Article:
How Brexit could affect Man United, Liverpool, Chelsea and Arsenal transfer plans after 2020

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Even if you have no idea about politics, or you’re one of our readers based outside the UK, it is almost impossible not to have heard something about Brexit in the last four years.

This huge political phenomenon has been hugely divisive in the UK and what it means for the country’s future is still far from clear.

On top of that, it is likely to have ramifications in Premier League football soon enough, so we’ve put together a handy little guide to explain what it all means and what it could do to the English game…

Firstly, what is Brexit?

Brexit is the act of the UK leaving the European Union. This was decided after a 2016 referendum in which a narrow vote saw ‘Leave’ beat ‘Remain’ by 51.89% to 48.11%.

While the referendum result did not automatically trigger the country’s exit from the bloc, this has since been activated by former UK prime minister Theresa May triggering Article 50 in 2017. After years of uncertainty, a general election win for her successor Boris Johnson in December 2019 has cemented Brexit, with the UK leaving on January 31st this year.

As of yet, nothing has changed regarding Premier League rules on overseas transfers as the country has entered into a transitional period for 2020, with any potential effects of Brexit unlikely to be felt until 2021.

Did Premier League clubs want it?

Not a single Premier League club supported leaving the European Union, with the move proving unpopular with plenty of businesses. One imagines that the potential complications that could now come with signing overseas players will have played a big part in that.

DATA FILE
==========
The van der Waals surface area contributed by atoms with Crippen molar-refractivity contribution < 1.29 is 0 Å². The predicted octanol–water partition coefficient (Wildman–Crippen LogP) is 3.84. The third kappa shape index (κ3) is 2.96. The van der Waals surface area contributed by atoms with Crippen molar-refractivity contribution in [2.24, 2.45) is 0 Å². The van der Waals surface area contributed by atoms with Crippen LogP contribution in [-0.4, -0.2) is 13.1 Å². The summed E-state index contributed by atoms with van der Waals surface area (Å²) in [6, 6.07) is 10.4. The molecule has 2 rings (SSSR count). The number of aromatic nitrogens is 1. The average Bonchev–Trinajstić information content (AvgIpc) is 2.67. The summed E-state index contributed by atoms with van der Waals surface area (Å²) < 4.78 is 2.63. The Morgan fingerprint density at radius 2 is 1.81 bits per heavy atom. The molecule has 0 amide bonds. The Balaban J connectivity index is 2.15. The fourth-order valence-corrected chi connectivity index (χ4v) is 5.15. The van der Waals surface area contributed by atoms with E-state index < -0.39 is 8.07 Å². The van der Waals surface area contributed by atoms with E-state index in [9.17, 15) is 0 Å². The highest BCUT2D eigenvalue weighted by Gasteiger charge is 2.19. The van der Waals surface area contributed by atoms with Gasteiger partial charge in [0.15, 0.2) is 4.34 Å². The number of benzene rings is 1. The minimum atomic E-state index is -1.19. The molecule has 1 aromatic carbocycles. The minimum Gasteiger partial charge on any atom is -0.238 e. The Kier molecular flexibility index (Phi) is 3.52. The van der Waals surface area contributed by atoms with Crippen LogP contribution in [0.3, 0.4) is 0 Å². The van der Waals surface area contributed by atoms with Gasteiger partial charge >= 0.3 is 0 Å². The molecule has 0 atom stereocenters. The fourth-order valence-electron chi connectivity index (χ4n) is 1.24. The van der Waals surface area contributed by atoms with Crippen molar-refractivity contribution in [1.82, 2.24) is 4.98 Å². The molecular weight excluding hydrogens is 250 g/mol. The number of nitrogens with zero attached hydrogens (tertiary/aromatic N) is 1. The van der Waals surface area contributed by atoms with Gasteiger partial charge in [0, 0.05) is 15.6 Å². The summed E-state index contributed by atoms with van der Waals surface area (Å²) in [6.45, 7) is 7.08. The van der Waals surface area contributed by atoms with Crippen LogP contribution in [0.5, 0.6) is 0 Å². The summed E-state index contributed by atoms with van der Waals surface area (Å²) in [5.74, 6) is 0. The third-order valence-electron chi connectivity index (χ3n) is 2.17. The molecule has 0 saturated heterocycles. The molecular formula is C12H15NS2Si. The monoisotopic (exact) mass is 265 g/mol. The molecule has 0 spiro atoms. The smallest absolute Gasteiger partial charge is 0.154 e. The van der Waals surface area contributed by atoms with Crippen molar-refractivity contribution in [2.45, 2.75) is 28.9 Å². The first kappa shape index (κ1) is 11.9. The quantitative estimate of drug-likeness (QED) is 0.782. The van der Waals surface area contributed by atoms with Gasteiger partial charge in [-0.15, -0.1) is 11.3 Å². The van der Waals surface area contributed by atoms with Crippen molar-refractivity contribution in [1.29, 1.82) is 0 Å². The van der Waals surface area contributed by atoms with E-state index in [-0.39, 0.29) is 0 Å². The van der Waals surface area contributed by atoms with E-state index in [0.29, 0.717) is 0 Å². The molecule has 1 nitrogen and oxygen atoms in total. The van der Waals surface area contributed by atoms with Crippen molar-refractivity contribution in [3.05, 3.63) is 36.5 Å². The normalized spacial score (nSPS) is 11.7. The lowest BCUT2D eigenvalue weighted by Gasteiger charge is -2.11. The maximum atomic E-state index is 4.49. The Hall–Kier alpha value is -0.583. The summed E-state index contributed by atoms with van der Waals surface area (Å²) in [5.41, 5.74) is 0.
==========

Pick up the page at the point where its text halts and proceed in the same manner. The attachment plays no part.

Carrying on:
What will it mean for Premier League transfers?

This is still to be decided, but it is likely that players from the EU will now face the same requirements as those from South America and other parts of the world.

For the most part, this shouldn’t change too much, but it will mean players are more likely to be required to have played regularly for their national teams before being granted a move. This would previously have meant big names like Cesc Fabregas, N’Golo Kante and Anthony Martial may not have ended up in the Premier League.

In the past, clubs have got round this by signing a player and loaning them out for a few years before bringing them back, with Carlos Vela at Arsenal a notable example, so this could become increasingly the norm for some European players as well.

Will this open up transfer potential across the rest of the world?

This is an idea that has been floated, but it’s not yet certain either. The FA have offered to loosen requirements needed for all overseas players to move to England, which might in theory mean the international caps requirement is no longer an issue.

However, the Premier League have rejected these proposals so far, with all sides said to be at an impasse.

Which clubs could be hit the hardest?

As per this graph from the Financial Times, Wolves have been the club most reliant on EU players this season, with Arsenal, Chelsea and Manchester City not far behind.

It is clear, however, that most clubs benefit from having EU players making up large parts of their playing squads…

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